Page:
The Trusts have recently announced that rather than squirrelling money away into a not-insubstantial property portfolio, they will spend some of the revenue they take from West Aucklanders on new bars and restaurants. To me, this rather misses the point; surely the changing landscape of hospitality in Auckland should mean anyone should be able to operate a bar or restaurant if they meet the licensing criteria?
The Trusts have unveiled some new venues with much fanfare and supposedly to meet West Auckland’s changing hospitality demands. But I’d love to hear about a Trust-run bar or restaurant that has been voted one of Auckland’s top bars or restaurants (or even nominated). I’ll save you the bother, there isn’t one. This sums up perfectly why a monopoly should not be running bars and restaurants – they simply do not have the skill set to do it. The private sector can readily cater to changing tastes and can adapt relatively quickly if they need to, and The Trusts do not have that flexibility because of their large size and unwieldy governance.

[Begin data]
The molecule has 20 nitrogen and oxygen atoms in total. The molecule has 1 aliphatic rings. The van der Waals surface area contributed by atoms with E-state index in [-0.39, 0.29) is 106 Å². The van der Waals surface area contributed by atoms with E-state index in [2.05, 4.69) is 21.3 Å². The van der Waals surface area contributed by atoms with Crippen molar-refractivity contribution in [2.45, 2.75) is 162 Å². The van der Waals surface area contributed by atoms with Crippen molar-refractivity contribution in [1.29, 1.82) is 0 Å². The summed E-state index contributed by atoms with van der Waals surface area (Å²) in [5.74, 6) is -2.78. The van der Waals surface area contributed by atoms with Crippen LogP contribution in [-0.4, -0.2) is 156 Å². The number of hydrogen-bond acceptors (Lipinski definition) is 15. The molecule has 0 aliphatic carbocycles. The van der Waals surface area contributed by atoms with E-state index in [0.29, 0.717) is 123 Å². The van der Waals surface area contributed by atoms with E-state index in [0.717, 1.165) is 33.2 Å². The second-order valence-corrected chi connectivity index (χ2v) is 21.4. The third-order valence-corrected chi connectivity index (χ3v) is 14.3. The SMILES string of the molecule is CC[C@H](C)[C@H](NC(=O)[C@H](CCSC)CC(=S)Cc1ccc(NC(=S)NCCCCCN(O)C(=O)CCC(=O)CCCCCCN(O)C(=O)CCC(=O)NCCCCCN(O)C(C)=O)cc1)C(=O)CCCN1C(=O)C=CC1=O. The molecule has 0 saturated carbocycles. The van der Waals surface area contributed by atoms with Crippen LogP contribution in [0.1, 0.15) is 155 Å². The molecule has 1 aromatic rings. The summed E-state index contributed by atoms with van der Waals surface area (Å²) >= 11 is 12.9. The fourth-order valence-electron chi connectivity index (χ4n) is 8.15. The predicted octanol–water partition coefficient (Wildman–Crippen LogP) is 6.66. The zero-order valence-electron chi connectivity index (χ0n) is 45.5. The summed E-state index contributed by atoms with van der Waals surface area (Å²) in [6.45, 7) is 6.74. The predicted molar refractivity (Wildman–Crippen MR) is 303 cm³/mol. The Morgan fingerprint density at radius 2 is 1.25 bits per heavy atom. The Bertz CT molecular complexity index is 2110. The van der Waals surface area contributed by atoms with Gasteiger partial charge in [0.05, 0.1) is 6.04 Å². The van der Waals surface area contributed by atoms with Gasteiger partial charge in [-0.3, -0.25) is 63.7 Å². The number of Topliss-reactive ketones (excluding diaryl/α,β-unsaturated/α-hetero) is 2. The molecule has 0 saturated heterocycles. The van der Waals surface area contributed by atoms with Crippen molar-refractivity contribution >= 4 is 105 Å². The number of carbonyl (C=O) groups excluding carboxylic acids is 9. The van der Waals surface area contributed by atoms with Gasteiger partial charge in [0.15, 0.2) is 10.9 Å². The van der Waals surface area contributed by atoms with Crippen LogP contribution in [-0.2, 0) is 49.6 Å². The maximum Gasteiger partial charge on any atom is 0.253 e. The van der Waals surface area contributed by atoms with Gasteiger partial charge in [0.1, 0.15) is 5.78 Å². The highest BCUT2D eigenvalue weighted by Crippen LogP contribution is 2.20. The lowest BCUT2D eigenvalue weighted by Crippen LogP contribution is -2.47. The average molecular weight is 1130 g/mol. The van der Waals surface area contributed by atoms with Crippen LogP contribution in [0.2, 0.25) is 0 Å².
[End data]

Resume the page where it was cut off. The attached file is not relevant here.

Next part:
It is also hard to make a restaurant appealing when it’s full of pokie machines. Instead, The Trusts’ outfits remain unloved behemoths, increasingly isolated from a community that has no choice but to take what’s on offer. It’s a level of paternalism that is hardly justified in modern day hospitality.
West Aucklanders spend a lot of money on entertainment. They deserve transparency and honesty from the Trusts. They also deserve political leadership that recognises the enormous conflict of interest in elected local government members also sitting as elected trustees of these monopolies.
Various elected members, including councillors and local board members (right across the political spectrum), also sit as elected trustees of either the Portage Licensing Trust or the Waitakere Licensing Trust. What is good for The Trusts may not be good for the long-term benefit of the community. The suburb I call home, Avondale, is a great example.
It is time the Trusts stepped up and started being more transparent. It is time our local politicians were politicians, and it’s time a publicly-funded monopoly stopped running bars and liquor stores.
At the very least it’s time to sit down and have a chat over a glass of wine.